CCC interest rates for CCC marketing loans are usually lower than interest rates for more traditional farm operating loans. If market prices and the PCP are low, the CCC marketing loan principal and interest can be satisfied at a PCP that is less than the county loan rate.
Every year in a crop farming enterprise is different – from a production standpoint, from a grain marketing perspective and regarding government program strategies. Using the same LDP and CCC marketing loan strategies in the fall of 2006 that were utilized in 2004 or 2005 could lead to some added grain marketing risk, and could potentially result in cash flow challenges for some farm operators. Producers should review their cash flow needs for the coming months, and their planned grain marketing strategies for their 2006 corn and soybeans, and should then match that with their 2006 LDP and CCC marketing loan strategies. Producers should also be sure to check with their county FSA office regarding eligibility requirements, beneficial interest and other procedures for LDPs and CCC marketing loans.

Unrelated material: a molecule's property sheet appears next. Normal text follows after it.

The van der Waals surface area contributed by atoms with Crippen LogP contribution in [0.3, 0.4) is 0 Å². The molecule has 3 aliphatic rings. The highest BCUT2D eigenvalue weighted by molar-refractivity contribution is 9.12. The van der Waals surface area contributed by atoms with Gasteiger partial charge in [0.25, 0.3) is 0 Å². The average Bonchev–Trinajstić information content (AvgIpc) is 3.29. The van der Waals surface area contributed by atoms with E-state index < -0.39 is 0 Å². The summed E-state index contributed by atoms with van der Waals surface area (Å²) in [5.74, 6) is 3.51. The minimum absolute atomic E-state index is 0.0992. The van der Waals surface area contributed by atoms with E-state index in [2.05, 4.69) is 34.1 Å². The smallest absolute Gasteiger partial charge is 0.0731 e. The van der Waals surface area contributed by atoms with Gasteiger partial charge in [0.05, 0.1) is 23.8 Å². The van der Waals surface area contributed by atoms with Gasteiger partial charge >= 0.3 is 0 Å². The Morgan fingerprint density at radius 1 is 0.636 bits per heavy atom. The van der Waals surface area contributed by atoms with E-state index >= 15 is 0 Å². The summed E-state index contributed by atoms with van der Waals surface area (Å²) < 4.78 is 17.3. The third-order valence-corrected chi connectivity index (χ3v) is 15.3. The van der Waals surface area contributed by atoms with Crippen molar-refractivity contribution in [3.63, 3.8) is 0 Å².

Editors note: Kent Thiesse is a former University of Minnesota Extension educator and now is Vice President of MinnStar Bank, Lake Crystal, MN. You can contact him at 507-726-2137 or via e-mail at firstname.lastname@example.org.